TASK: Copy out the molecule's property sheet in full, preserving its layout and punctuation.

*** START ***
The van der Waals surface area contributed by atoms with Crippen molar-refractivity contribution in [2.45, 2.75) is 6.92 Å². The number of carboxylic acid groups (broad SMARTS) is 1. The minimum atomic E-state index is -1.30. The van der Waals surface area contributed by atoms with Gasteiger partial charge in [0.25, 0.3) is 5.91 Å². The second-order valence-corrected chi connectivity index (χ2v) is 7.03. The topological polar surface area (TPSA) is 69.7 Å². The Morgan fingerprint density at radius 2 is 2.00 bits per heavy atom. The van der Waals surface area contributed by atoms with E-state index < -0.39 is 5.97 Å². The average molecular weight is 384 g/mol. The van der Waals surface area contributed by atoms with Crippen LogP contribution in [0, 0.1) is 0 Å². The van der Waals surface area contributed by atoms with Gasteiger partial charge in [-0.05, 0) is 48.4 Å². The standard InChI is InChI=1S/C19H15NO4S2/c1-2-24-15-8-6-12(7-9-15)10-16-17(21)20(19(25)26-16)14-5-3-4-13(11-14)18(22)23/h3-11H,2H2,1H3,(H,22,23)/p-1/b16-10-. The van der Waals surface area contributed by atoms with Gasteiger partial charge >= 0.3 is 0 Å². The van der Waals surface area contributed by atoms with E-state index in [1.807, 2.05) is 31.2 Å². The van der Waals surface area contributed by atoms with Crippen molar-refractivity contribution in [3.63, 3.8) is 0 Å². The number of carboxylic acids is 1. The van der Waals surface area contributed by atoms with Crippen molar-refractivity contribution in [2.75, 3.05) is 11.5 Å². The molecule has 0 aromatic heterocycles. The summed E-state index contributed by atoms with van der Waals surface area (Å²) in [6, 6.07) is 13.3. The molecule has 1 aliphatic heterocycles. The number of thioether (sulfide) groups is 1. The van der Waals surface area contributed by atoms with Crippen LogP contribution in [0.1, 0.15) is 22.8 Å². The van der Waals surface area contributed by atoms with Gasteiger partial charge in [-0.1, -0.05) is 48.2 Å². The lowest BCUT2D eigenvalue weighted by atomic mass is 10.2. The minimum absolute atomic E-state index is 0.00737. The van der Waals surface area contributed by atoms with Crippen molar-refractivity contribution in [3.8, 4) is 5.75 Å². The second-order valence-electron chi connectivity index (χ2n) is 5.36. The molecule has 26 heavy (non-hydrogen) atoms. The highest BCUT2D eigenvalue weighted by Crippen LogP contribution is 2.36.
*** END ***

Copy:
The van der Waals surface area contributed by atoms with Crippen molar-refractivity contribution in [2.45, 2.75) is 6.92 Å². The number of carboxylic acid groups (broad SMARTS) is 1. The minimum atomic E-state index is -1.30. The van der Waals surface area contributed by atoms with Gasteiger partial charge in [0.25, 0.3) is 5.91 Å². The second-order valence-corrected chi connectivity index (χ2v) is 7.03. The topological polar surface area (TPSA) is 69.7 Å². The Morgan fingerprint density at radius 2 is 2.00 bits per heavy atom. The van der Waals surface area contributed by atoms with E-state index < -0.39 is 5.97 Å². The average molecular weight is 384 g/mol. The van der Waals surface area contributed by atoms with Crippen LogP contribution in [0, 0.1) is 0 Å². The van der Waals surface area contributed by atoms with Gasteiger partial charge in [-0.05, 0) is 48.4 Å². The standard InChI is InChI=1S/C19H15NO4S2/c1-2-24-15-8-6-12(7-9-15)10-16-17(21)20(19(25)26-16)14-5-3-4-13(11-14)18(22)23/h3-11H,2H2,1H3,(H,22,23)/p-1/b16-10-. The van der Waals surface area contributed by atoms with Gasteiger partial charge >= 0.3 is 0 Å². The van der Waals surface area contributed by atoms with E-state index in [1.807, 2.05) is 31.2 Å². The van der Waals surface area contributed by atoms with Crippen molar-refractivity contribution in [3.63, 3.8) is 0 Å². The number of carboxylic acids is 1. The van der Waals surface area contributed by atoms with Crippen molar-refractivity contribution in [2.75, 3.05) is 11.5 Å². The molecule has 0 aromatic heterocycles. The summed E-state index contributed by atoms with van der Waals surface area (Å²) in [6, 6.07) is 13.3. The molecule has 1 aliphatic heterocycles. The number of thioether (sulfide) groups is 1. The van der Waals surface area contributed by atoms with Crippen LogP contribution in [0.1, 0.15) is 22.8 Å². The van der Waals surface area contributed by atoms with Gasteiger partial charge in [-0.1, -0.05) is 48.2 Å². The lowest BCUT2D eigenvalue weighted by atomic mass is 10.2. The minimum absolute atomic E-state index is 0.00737. The van der Waals surface area contributed by atoms with Crippen molar-refractivity contribution in [3.8, 4) is 5.75 Å². The second-order valence-electron chi connectivity index (χ2n) is 5.36. The molecule has 26 heavy (non-hydrogen) atoms. The highest BCUT2D eigenvalue weighted by Crippen LogP contribution is 2.36.